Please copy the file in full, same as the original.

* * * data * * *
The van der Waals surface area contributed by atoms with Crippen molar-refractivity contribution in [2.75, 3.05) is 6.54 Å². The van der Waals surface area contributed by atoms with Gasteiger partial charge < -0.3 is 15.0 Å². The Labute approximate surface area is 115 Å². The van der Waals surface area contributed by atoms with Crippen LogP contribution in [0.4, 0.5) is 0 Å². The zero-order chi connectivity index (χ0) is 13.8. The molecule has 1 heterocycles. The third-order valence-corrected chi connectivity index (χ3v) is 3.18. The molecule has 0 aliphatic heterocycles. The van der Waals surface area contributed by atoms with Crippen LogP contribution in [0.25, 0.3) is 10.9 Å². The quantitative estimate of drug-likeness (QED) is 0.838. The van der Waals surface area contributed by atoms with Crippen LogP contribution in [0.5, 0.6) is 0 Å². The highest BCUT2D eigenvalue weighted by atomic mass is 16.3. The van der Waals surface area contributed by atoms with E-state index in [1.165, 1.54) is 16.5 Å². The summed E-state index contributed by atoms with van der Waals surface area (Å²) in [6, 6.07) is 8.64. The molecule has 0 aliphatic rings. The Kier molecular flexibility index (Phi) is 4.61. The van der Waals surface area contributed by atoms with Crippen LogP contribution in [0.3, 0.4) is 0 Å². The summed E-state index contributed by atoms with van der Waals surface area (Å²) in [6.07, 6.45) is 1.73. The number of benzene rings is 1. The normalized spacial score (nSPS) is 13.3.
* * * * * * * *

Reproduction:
The van der Waals surface area contributed by atoms with Crippen molar-refractivity contribution in [2.75, 3.05) is 6.54 Å². The van der Waals surface area contributed by atoms with Gasteiger partial charge < -0.3 is 15.0 Å². The Labute approximate surface area is 115 Å². The van der Waals surface area contributed by atoms with Crippen LogP contribution in [0.4, 0.5) is 0 Å². The zero-order chi connectivity index (χ0) is 13.8. The molecule has 1 heterocycles. The third-order valence-corrected chi connectivity index (χ3v) is 3.18. The molecule has 0 aliphatic heterocycles. The van der Waals surface area contributed by atoms with Crippen LogP contribution in [0.25, 0.3) is 10.9 Å². The quantitative estimate of drug-likeness (QED) is 0.838. The van der Waals surface area contributed by atoms with Crippen LogP contribution in [0.5, 0.6) is 0 Å². The highest BCUT2D eigenvalue weighted by atomic mass is 16.3. The van der Waals surface area contributed by atoms with E-state index in [1.165, 1.54) is 16.5 Å². The summed E-state index contributed by atoms with van der Waals surface area (Å²) in [6, 6.07) is 8.64. The molecule has 0 aliphatic rings. The Kier molecular flexibility index (Phi) is 4.61. The van der Waals surface area contributed by atoms with Crippen LogP contribution in [0.3, 0.4) is 0 Å². The summed E-state index contributed by atoms with van der Waals surface area (Å²) in [6.07, 6.45) is 1.73. The number of benzene rings is 1. The normalized spacial score (nSPS) is 13.3.